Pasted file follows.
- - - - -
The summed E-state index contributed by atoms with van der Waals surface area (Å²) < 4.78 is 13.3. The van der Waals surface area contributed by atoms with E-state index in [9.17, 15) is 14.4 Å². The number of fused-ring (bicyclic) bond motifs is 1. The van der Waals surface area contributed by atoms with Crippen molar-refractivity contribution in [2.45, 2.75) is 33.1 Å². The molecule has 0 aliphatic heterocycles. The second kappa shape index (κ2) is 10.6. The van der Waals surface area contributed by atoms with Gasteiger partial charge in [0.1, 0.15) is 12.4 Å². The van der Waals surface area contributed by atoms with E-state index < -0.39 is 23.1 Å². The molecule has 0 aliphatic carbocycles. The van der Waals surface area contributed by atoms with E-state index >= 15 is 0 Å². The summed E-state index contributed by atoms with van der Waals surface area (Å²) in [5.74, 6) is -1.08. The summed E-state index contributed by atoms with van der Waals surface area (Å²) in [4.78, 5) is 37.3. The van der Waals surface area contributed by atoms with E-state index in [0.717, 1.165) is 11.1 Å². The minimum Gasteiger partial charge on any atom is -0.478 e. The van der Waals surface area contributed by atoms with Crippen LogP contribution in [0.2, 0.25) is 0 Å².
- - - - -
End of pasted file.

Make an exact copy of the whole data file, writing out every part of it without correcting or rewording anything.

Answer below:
The summed E-state index contributed by atoms with van der Waals surface area (Å²) < 4.78 is 13.3. The van der Waals surface area contributed by atoms with E-state index in [9.17, 15) is 14.4 Å². The number of fused-ring (bicyclic) bond motifs is 1. The van der Waals surface area contributed by atoms with Crippen molar-refractivity contribution in [2.45, 2.75) is 33.1 Å². The molecule has 0 aliphatic heterocycles. The second kappa shape index (κ2) is 10.6. The van der Waals surface area contributed by atoms with Gasteiger partial charge in [0.1, 0.15) is 12.4 Å². The van der Waals surface area contributed by atoms with E-state index < -0.39 is 23.1 Å². The molecule has 0 aliphatic carbocycles. The van der Waals surface area contributed by atoms with E-state index >= 15 is 0 Å². The summed E-state index contributed by atoms with van der Waals surface area (Å²) in [5.74, 6) is -1.08. The summed E-state index contributed by atoms with van der Waals surface area (Å²) in [4.78, 5) is 37.3. The van der Waals surface area contributed by atoms with E-state index in [0.717, 1.165) is 11.1 Å². The minimum Gasteiger partial charge on any atom is -0.478 e. The van der Waals surface area contributed by atoms with Crippen LogP contribution in [0.2, 0.25) is 0 Å².